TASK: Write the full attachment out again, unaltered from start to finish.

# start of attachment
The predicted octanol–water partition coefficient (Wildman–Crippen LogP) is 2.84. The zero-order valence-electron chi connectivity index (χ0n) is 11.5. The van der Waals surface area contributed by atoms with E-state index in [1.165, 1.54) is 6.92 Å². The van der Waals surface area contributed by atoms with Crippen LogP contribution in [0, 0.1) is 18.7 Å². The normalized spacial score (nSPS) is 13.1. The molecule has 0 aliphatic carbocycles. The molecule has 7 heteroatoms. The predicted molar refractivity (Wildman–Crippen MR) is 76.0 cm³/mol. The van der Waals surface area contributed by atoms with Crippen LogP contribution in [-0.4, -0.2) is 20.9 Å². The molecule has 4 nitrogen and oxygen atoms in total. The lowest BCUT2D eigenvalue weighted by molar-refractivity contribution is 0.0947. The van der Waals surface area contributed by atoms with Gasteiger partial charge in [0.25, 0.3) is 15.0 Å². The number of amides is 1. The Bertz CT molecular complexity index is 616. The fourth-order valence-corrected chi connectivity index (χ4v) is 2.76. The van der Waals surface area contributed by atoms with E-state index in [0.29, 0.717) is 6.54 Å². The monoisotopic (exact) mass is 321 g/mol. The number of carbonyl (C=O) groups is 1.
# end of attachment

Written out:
The predicted octanol–water partition coefficient (Wildman–Crippen LogP) is 2.84. The zero-order valence-electron chi connectivity index (χ0n) is 11.5. The van der Waals surface area contributed by atoms with E-state index in [1.165, 1.54) is 6.92 Å². The van der Waals surface area contributed by atoms with Crippen LogP contribution in [0, 0.1) is 18.7 Å². The normalized spacial score (nSPS) is 13.1. The molecule has 0 aliphatic carbocycles. The molecule has 7 heteroatoms. The predicted molar refractivity (Wildman–Crippen MR) is 76.0 cm³/mol. The van der Waals surface area contributed by atoms with Crippen LogP contribution in [-0.4, -0.2) is 20.9 Å². The molecule has 4 nitrogen and oxygen atoms in total. The lowest BCUT2D eigenvalue weighted by molar-refractivity contribution is 0.0947. The van der Waals surface area contributed by atoms with Gasteiger partial charge in [0.25, 0.3) is 15.0 Å². The number of amides is 1. The Bertz CT molecular complexity index is 616. The fourth-order valence-corrected chi connectivity index (χ4v) is 2.76. The van der Waals surface area contributed by atoms with E-state index in [0.29, 0.717) is 6.54 Å². The monoisotopic (exact) mass is 321 g/mol. The number of carbonyl (C=O) groups is 1.